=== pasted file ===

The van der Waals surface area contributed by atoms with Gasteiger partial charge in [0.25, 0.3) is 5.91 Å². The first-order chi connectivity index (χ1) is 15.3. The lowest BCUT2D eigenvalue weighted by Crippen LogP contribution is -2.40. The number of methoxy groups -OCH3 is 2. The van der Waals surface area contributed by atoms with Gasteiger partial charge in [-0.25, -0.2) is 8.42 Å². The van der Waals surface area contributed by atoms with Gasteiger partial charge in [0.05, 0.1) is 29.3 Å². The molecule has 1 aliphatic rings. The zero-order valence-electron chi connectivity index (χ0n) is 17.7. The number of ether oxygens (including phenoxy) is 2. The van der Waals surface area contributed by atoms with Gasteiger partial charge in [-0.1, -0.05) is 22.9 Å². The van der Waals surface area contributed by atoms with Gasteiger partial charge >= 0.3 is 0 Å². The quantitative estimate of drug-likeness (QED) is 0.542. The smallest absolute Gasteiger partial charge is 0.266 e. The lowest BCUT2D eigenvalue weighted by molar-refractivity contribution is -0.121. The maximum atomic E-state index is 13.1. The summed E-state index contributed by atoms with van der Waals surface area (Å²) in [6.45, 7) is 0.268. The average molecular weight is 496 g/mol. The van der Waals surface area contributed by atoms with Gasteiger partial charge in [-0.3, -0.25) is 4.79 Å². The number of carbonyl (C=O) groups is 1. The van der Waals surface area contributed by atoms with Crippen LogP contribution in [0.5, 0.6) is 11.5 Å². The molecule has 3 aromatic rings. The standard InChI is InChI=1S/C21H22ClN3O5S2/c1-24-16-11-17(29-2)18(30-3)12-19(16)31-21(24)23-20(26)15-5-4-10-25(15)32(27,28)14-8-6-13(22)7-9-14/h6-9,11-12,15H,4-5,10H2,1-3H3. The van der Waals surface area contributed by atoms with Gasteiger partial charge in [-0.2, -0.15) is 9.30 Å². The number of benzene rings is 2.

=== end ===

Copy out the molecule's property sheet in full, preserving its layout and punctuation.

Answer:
The van der Waals surface area contributed by atoms with Gasteiger partial charge in [0.25, 0.3) is 5.91 Å². The first-order chi connectivity index (χ1) is 15.3. The lowest BCUT2D eigenvalue weighted by Crippen LogP contribution is -2.40. The number of methoxy groups -OCH3 is 2. The van der Waals surface area contributed by atoms with Gasteiger partial charge in [-0.25, -0.2) is 8.42 Å². The van der Waals surface area contributed by atoms with Gasteiger partial charge in [0.05, 0.1) is 29.3 Å². The molecule has 1 aliphatic rings. The zero-order valence-electron chi connectivity index (χ0n) is 17.7. The number of ether oxygens (including phenoxy) is 2. The van der Waals surface area contributed by atoms with Gasteiger partial charge in [-0.1, -0.05) is 22.9 Å². The van der Waals surface area contributed by atoms with Gasteiger partial charge >= 0.3 is 0 Å². The quantitative estimate of drug-likeness (QED) is 0.542. The smallest absolute Gasteiger partial charge is 0.266 e. The lowest BCUT2D eigenvalue weighted by molar-refractivity contribution is -0.121. The maximum atomic E-state index is 13.1. The summed E-state index contributed by atoms with van der Waals surface area (Å²) in [6.45, 7) is 0.268. The average molecular weight is 496 g/mol. The van der Waals surface area contributed by atoms with Gasteiger partial charge in [-0.3, -0.25) is 4.79 Å². The number of carbonyl (C=O) groups is 1. The van der Waals surface area contributed by atoms with Crippen LogP contribution in [0.5, 0.6) is 11.5 Å². The molecule has 3 aromatic rings. The standard InChI is InChI=1S/C21H22ClN3O5S2/c1-24-16-11-17(29-2)18(30-3)12-19(16)31-21(24)23-20(26)15-5-4-10-25(15)32(27,28)14-8-6-13(22)7-9-14/h6-9,11-12,15H,4-5,10H2,1-3H3. The van der Waals surface area contributed by atoms with Gasteiger partial charge in [-0.2, -0.15) is 9.30 Å². The number of benzene rings is 2.